Objective: Accurate outcome prediction after high-grade subarachnoid hemorrhage remains imprecise. Several clinical grading scales are in common use, but the timing of grading and changes in grade after admission have not been carefully evaluated. We hypothesized that these latter factors could have a significant impact on outcome prediction.
Methods: Fifty-six consecutive patients with altered mental status after subarachnoid hemorrhage, who were managed at a single institution, were studied retrospectively. On the basis of prospectively assessed elements of the clinical examination, each patient was graded at admission, at best before treatment, at worst before treatment, immediately before treatment, and at best within 24 hours after treatment of the aneurysm using the Glasgow Coma Scale (GCS), the World Federation of Neurological Surgeons (WFNS) scale, and the Hunt and Hess scale. Outcome at 6 months was determined using a modification of the Glasgow Outcome Scale validated against the Karnofsky scale. All grades and clinical and radiographic data collected were compared among good and poor outcome groups. Multivariate analyses were then performed to determine which grading scale, which time of grading, and which other factors were correlated with and contributed significantly to outcome prediction.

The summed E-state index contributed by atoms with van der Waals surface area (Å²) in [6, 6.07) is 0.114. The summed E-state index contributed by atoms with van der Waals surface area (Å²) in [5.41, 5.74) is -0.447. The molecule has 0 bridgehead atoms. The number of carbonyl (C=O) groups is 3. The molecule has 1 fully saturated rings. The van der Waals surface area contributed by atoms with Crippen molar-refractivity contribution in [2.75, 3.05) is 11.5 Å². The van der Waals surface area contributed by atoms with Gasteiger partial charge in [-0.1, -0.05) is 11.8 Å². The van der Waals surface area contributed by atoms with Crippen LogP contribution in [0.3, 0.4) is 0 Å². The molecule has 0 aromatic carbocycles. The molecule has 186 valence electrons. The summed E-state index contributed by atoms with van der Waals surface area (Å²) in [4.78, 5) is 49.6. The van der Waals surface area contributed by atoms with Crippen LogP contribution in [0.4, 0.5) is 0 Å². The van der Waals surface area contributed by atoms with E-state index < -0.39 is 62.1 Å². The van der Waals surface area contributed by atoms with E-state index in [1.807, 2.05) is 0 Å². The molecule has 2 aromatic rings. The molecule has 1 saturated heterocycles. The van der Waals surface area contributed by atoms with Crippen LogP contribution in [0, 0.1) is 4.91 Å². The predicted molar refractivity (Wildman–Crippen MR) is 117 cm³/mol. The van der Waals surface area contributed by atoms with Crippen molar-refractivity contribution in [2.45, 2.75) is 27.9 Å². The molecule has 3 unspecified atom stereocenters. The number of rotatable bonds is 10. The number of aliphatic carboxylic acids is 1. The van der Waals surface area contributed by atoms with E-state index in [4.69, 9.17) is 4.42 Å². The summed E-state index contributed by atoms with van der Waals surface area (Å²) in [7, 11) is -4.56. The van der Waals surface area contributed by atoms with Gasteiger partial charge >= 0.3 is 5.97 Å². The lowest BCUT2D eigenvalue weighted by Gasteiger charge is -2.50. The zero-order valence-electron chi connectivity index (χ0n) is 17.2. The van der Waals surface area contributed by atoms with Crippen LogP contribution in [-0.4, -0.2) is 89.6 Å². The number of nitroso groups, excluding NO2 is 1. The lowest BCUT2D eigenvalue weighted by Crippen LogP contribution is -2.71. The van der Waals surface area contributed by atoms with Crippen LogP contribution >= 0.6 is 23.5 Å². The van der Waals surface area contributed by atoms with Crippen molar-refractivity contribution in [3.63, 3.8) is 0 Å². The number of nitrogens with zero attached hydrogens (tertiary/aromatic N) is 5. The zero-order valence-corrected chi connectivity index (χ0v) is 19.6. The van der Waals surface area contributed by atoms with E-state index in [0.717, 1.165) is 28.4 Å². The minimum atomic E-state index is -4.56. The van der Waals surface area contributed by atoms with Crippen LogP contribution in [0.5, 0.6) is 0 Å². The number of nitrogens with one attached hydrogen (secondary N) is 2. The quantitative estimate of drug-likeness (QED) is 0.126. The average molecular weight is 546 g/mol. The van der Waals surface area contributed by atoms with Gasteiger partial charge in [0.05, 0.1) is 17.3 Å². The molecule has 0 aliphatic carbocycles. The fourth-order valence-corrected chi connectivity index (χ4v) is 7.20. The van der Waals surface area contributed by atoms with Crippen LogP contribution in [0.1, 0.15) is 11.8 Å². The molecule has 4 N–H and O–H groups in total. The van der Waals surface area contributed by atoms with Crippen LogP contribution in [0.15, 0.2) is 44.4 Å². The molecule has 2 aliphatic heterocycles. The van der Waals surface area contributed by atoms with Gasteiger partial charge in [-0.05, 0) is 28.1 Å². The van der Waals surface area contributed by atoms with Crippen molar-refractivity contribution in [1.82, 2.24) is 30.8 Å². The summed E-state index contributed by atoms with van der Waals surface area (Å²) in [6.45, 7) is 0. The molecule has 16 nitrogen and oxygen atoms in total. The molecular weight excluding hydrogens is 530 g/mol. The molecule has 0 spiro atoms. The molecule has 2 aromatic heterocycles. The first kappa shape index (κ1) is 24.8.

Results: A good outcome was achieved in 24 (43%) of 56 patients. Our study also had a 32% mortality rate. With the Hunt and Hess scale, only the worst pretreatment grade was significantly correlated with outcome. However, with the GCS and the WFNS scale, grading at all pretreatment times was significantly correlated with outcome, although outcome was best predicted before treatment, regardless of the scale used, if grading was performed at the patient's clinical worst. Multivariate analysis revealed that the best predictor of outcome was WFNS grade at clinical worst before treatment. Used alone, a WFNS Grade 3 at worst pretreatment predicted a 75% favorable outcome, and a WFNS Grade 5 at worst pretreatment predicted an 87% poor outcome. No significant correlation was found between direction or magnitude of change in grade and outcome. Age was found to be significantly correlated with outcome, but it was only an independent factor in outcome prediction when used in conjunction with the Hunt and Hess scale and not with the WFNS scale and the GCS.
Conclusion: Timing of grading is an important factor in outcome prediction that needs to be standardized. This study suggests that the patient's worst clinical grade is most predictive of outcome, especially when the patient is assessed using the WFNS scale or the GCS.